North America’s Building Trades Unions has joined industry groups in urging local authorities to keep sites open. Its president, Sean McGarvey, estimated that “tens of thousands” of its roughly 3 million members had been laid off. Legislation enacted in Congress last week gave some construction workers sick days for the first time, Mr. McGarvey said.

On Friday, Gary LaBarbera, president of the Building and Construction Trades Council of Greater New York, said the union would support New York state’s decision to close non-essential construction.

“Everybody’s concerned about being out of work,” Karl Pogelschek, a laborer in New York working on the overhaul of LaGuardia Airport, said before New York state’s decision.

Construction is a seasonal business that keeps many workers idle in the winter. Many had been expecting to get back to work in the coming weeks, Mr. Pogelschek said.

At sites around the country, the epidemic is changing the rhythm of work.

Workers who assemble at morning meetings are reminded to keep their distance from each other and asked if anyone feels sick or has been exposed to the virus, said Frank Sciame, chief executive of New York City-based Sciame Construction LLC.

Meetings of 10 to 15 people that were typical before the pandemic have been downsized, said Stephen Gray, chief executive of Gray, an engineering, design and construction company. The Kentucky-based company has offices throughout the U.S. and some 300 active projects.

The distillery construction site. Industry groups and the U.S. Chamber of Commerce have urged the Trump administration to exempt construction workers from local quarantine orders.

“Most job sites that are run well are run with a high level of interaction and require people to be face to face in these trailers,” said Mr. Gray. “Now we’re breaking up meetings, making them much smaller and cleaning these trailers up and sanitizing them more frequently.”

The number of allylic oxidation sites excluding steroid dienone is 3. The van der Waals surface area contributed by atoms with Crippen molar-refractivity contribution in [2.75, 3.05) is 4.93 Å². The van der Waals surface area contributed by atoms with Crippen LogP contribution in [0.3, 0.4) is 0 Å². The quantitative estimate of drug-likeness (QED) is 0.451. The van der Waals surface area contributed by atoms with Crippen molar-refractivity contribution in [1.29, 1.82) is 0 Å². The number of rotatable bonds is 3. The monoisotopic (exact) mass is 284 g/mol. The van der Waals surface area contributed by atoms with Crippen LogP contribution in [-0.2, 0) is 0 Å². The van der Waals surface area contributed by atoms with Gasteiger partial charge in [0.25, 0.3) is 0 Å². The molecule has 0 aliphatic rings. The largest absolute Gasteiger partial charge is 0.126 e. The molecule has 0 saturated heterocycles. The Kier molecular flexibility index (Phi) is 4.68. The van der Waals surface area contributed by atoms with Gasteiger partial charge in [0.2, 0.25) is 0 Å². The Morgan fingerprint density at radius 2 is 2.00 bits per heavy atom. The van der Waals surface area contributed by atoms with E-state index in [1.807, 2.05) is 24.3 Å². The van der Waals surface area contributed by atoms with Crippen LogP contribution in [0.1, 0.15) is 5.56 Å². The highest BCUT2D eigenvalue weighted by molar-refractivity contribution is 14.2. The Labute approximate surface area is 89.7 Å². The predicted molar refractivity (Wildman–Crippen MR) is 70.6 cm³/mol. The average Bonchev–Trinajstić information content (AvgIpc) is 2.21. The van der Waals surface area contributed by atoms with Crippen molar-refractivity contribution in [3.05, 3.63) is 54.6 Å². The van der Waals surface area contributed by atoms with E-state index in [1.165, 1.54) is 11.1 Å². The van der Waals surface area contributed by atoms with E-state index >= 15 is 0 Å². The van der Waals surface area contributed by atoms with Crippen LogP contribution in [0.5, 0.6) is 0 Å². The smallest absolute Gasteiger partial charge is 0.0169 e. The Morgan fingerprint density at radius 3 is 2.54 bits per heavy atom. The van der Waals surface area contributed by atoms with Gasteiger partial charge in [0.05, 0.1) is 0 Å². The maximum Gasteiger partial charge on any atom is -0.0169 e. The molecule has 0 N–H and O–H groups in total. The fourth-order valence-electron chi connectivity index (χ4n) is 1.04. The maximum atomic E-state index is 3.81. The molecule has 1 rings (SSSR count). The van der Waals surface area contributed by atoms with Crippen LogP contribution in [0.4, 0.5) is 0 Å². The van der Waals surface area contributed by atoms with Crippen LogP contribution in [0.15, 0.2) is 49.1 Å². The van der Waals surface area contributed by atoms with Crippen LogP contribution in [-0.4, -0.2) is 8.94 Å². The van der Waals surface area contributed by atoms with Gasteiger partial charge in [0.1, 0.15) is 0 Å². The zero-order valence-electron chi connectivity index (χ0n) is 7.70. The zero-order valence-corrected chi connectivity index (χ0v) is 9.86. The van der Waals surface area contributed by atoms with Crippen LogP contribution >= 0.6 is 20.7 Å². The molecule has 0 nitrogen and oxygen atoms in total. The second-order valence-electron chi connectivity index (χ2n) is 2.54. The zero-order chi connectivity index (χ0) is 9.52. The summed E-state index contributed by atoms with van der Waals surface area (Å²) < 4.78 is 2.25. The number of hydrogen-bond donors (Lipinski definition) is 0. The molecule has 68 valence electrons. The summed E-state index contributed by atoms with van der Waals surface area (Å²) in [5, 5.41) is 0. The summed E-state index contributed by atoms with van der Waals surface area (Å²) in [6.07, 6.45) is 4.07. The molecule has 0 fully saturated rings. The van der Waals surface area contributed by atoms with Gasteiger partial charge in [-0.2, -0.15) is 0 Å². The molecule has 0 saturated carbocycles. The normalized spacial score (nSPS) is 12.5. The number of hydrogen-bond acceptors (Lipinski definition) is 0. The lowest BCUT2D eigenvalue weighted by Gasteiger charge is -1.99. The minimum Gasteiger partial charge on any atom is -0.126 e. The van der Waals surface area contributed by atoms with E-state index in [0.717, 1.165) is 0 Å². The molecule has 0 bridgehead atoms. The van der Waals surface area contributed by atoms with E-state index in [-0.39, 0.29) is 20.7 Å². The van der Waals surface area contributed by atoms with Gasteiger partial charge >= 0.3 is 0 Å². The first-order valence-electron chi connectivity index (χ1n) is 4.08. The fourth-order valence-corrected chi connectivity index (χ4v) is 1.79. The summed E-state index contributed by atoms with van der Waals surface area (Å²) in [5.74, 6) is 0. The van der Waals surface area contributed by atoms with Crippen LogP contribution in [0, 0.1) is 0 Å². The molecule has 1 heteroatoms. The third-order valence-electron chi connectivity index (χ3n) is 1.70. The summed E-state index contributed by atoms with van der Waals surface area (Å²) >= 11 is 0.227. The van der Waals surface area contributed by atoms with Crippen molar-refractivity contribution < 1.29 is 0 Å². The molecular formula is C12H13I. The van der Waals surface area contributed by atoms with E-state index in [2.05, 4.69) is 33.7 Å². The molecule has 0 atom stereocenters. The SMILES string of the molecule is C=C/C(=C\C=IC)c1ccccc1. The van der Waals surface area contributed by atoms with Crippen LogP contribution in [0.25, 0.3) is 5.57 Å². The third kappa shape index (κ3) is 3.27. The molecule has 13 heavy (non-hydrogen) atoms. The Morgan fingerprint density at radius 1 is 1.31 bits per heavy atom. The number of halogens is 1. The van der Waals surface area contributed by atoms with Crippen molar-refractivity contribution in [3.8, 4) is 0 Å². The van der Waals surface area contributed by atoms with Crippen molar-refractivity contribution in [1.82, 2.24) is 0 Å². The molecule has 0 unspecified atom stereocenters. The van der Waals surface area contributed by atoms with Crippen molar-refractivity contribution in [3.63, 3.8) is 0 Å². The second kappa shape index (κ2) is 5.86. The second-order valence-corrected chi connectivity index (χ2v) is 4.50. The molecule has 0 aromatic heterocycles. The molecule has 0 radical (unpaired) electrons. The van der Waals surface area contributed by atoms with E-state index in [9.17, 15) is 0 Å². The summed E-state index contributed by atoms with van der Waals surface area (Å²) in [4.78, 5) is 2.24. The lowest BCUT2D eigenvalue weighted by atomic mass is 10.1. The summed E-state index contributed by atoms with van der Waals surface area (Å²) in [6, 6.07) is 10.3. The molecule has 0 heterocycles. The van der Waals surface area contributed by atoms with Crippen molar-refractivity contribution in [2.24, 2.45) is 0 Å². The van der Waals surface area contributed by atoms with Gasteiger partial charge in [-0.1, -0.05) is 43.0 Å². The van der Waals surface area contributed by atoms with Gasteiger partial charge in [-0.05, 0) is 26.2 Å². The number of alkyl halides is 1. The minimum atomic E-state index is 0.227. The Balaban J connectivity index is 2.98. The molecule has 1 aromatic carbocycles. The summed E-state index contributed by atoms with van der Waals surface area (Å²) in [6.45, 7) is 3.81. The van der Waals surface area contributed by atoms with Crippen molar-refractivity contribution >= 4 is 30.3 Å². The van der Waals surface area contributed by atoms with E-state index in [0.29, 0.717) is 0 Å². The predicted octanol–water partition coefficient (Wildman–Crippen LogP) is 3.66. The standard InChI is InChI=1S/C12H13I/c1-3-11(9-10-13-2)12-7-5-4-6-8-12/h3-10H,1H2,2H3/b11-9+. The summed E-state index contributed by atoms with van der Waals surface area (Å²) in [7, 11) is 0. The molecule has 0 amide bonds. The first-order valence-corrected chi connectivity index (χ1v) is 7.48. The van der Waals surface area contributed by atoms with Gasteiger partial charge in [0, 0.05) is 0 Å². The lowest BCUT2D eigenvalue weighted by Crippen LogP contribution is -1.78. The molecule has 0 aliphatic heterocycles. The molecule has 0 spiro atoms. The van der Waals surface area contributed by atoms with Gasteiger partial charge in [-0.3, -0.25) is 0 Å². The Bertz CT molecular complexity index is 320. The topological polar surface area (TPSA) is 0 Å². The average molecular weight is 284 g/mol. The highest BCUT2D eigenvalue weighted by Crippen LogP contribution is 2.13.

Some in the industry say extra safety protocols are insufficient. Even before the pandemic, ensuring workers followed safety guidelines was difficult, and adding new measures probably will be tough to enforce consistently, said a construction superintendent in New York state who declined to be identified because he wasn’t authorized to speak with the press.

“I don’t think that right now we should be putting guys at risk building things that are less than essential for their communities,” the superintendent said.

Keeping workers a safe distance apart involves complex choreography on a construction site as workers shift between tasks, said Steve Lesser, an attorney at Becker & Poliakoff. One worker not showing up because they are quarantined or caring for someone who is sick can hold up other jobs on the project, he said.

Delays can quickly turn a profitable project into an unprofitable one, said Richard Sussman, an attorney at Rosenberg & Estis, P.C. Although most borrowers are protected from default in case of unforeseen circumstances, they still must repay principal and interest on their loans.

And unfinished projects may pose a safety hazard, said Mr. Pogelschek, the worker at LaGuardia Airport.

“You can’t walk away from a trench in the street,” said Mr. Pogelschek. “It’s no different than doing a roof on your house. Once you start, you’re going to have to finish.”